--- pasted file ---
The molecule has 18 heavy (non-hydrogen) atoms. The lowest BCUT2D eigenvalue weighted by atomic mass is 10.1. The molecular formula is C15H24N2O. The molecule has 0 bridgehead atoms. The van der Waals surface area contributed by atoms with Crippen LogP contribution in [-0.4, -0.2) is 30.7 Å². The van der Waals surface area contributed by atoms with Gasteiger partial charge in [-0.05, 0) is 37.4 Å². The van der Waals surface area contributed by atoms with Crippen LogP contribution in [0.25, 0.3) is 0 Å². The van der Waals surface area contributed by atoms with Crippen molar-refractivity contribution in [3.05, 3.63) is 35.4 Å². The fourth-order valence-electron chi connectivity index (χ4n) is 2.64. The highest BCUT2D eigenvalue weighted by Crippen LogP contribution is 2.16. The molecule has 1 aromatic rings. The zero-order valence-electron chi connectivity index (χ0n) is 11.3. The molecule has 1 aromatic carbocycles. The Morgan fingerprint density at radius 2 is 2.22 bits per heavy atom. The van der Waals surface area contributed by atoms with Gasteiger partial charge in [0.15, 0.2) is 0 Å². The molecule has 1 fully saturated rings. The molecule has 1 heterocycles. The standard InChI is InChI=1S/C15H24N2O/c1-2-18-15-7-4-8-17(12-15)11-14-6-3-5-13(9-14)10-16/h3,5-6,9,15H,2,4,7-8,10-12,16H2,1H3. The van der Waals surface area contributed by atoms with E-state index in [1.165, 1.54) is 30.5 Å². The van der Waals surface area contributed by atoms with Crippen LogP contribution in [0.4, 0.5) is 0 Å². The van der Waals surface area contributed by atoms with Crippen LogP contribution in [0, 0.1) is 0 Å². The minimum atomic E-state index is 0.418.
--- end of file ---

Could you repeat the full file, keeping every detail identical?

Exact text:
The molecule has 18 heavy (non-hydrogen) atoms. The lowest BCUT2D eigenvalue weighted by atomic mass is 10.1. The molecular formula is C15H24N2O. The molecule has 0 bridgehead atoms. The van der Waals surface area contributed by atoms with Crippen LogP contribution in [-0.4, -0.2) is 30.7 Å². The van der Waals surface area contributed by atoms with Gasteiger partial charge in [-0.05, 0) is 37.4 Å². The van der Waals surface area contributed by atoms with Crippen LogP contribution in [0.25, 0.3) is 0 Å². The van der Waals surface area contributed by atoms with Crippen molar-refractivity contribution in [3.05, 3.63) is 35.4 Å². The fourth-order valence-electron chi connectivity index (χ4n) is 2.64. The highest BCUT2D eigenvalue weighted by Crippen LogP contribution is 2.16. The molecule has 1 aromatic rings. The zero-order valence-electron chi connectivity index (χ0n) is 11.3. The molecule has 1 aromatic carbocycles. The Morgan fingerprint density at radius 2 is 2.22 bits per heavy atom. The van der Waals surface area contributed by atoms with Gasteiger partial charge in [0.15, 0.2) is 0 Å². The molecule has 1 fully saturated rings. The molecule has 1 heterocycles. The standard InChI is InChI=1S/C15H24N2O/c1-2-18-15-7-4-8-17(12-15)11-14-6-3-5-13(9-14)10-16/h3,5-6,9,15H,2,4,7-8,10-12,16H2,1H3. The van der Waals surface area contributed by atoms with E-state index in [1.165, 1.54) is 30.5 Å². The van der Waals surface area contributed by atoms with Crippen LogP contribution in [0.4, 0.5) is 0 Å². The van der Waals surface area contributed by atoms with Crippen LogP contribution in [0, 0.1) is 0 Å². The minimum atomic E-state index is 0.418.